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April 11, 2017 | Agony

A best-selling Canadian author of 14 books on economic trends, real estate, the financial crisis, personal finance strategies, taxation and politics. Nationally-known speaker and lecturer on macroeconomics, the housing market and investment techniques. He is a licensed Investment Advisor with a fee-based, no-commission Toronto-based practice serving clients across Canada.

Jeremy called today. He’s listing on Thursday for $1.8 million. The latest in a string of people in my circle who have decided to bail while the bailing’s good. “If I get it,” he asks, “then how in conscience could I possibly turn it down? That’s a half-million gain in eleven months.”

Indeed. He’s a genius. By our reckoning it would take him eleven years of current after-tax income to equal that amount, and more than twice that time to save it. This is a windfall. Like some demented TV or radio game show – take the prize now, or roll the dice and gamble it’ll be bigger after the next throw, or maybe disappear.

Word is one of the options being presented to the Ontario premier is a new capital gains tax on residential real estate for her upcoming budget. We already know universal rent controls are coming (she told us) which could have a devastating impact on condo sales and values since over 50% of buyers are speculators, investors and amateur landlords. The cap gains levy would be aimed at everyone else – a sliding scale of agony, based on how long someone actually owns a property.

If you want a preview, check out a column in the Globe this week by that little rascal Rhys Kesselman, of Simon Fraser U. It perfectly reflects the thinking of the lefties who now lead so many governments in this enlightened nation of ours.

  • All forms of income, including gains from every other asset that goes up in value are taxed (outside of registered plans like TFSAs). So why are houses exempted?
  • This distorts the economy, and diverts massive amounts of money into a single asset class, turns people into house-lusty automatons and creates real estate bubbles.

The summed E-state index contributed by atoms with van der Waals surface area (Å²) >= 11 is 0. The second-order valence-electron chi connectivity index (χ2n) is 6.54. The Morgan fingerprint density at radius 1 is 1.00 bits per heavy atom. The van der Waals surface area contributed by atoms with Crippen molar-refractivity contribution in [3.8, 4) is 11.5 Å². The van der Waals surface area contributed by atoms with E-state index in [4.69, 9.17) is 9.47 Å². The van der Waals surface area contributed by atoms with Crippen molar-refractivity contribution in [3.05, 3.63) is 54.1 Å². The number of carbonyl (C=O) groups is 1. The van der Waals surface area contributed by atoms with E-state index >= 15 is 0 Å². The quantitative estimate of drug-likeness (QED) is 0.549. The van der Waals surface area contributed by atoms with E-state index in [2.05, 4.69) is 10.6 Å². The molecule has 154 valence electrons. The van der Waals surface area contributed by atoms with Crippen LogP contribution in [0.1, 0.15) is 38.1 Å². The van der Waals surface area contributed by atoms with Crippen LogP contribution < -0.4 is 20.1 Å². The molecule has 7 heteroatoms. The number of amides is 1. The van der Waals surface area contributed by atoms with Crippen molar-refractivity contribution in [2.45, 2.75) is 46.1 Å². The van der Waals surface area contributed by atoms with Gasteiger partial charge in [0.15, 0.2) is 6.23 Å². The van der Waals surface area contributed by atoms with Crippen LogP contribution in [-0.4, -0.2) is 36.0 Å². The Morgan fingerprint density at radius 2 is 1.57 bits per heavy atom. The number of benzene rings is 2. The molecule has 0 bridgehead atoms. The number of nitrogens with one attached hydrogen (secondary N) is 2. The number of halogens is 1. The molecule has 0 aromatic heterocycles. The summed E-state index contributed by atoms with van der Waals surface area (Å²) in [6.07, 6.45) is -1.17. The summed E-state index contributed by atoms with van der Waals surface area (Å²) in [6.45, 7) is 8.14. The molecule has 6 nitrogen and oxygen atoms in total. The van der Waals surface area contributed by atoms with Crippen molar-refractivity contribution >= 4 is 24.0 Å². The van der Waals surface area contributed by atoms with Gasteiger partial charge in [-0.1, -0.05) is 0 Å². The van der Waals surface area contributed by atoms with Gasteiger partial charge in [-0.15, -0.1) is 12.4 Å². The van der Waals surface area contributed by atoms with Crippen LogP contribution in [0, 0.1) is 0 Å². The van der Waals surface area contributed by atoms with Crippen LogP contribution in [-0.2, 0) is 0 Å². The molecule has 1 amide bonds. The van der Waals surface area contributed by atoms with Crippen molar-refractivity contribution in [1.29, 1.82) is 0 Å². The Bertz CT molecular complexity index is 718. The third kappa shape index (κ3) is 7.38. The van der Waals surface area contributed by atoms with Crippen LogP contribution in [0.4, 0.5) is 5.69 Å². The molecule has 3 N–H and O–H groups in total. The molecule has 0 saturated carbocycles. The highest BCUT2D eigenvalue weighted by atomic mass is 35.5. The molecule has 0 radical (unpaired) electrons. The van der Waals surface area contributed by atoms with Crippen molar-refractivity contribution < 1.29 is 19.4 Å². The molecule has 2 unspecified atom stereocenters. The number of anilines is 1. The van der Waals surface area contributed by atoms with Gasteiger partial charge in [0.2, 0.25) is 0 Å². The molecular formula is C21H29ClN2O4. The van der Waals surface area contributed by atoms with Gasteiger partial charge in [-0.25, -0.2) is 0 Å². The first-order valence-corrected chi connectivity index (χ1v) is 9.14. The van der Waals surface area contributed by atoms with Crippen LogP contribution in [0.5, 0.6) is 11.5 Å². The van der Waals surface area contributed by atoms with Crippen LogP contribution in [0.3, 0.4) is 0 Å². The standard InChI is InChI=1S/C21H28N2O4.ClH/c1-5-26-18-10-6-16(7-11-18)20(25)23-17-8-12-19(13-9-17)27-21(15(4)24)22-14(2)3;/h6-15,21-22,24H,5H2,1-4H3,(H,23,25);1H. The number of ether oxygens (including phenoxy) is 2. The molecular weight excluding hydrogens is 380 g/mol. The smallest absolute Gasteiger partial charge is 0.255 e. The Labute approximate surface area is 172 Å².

• As prices rise, every buyer becomes a speculator, since they’re entering the market at ever-higher levels with escalating debt and clearly expect more growth.
  • Rivers of cash end up pushing house values higher and indebting all of society, instead of being channeled into more productive areas, creating jobs.
  • Exempting residential real estate gains from the tax system bestows a huge benefit and advantage on one segment of society, which tend to be the old farts all we hip, vaping, Snapchatters hate. How is that fair?

This is a view widely shared by our political class. Whether any government has the stones to act upon it remains to be seen, but now that the Mills statistically outnumber the wrinklies, it’s only a matter of time before it happens. So, what would this tax look like?

Simple. You flip, you pay. If you live in a house and reno it to sell, you pay. If you’re a temporary owner, like Jeremy, you pay. Kesselman reflects the view that the tax on profits should be in excess of 50% for real estate occupied two years or less, declining to maybe 20% or so after a dozen years in the same place. The adjusted cost base could take into consideration inflation and renovations, with (perhaps) a lifetime limit on taxless gains. Plus, the cap gains tax could replace land transfer taxes – so people get dinged when they sell, instead of when they buy.

Yes, there’s logic here. The more unevenly tax is applied, the greater the economic distortions which result. And, yes, it would be the kiss of death for real estate speculation. Yes, the moisters would love it. And, you know, it’s probably out there. Maybe not this time, but later. Govern yourself accordingly. Like Jeremy.

Meanwhile, more evidence the whole market is tilting towards the ditch. Yesterday CIBC gave us a data dump showing, most notably, that eight in ten newbie buyers plan on selling, with the majority saying they wish Mom had never talked them into that mother of a mortgage.

Now the Royal has a new poll which is realtor-cringeworthy. Only a quarter of people plan on buying a house in the next two years, down from a third – and this is why: almost 60% expect prices to fall, while half don’t trust the economy and 38% think they can’t afford real estate any more. Which they probably can’t. Worse, a third say they’d freak out if their mortgage payments went up by just 10%. That, of course, is an eventual certainty. Now combine it with CIBC’s data showing 61% of owners won’t sell because they can’t afford to buy again, and you can see this market is pooched.

Last call.

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April 11th, 2017

Posted In: The Greater Fool

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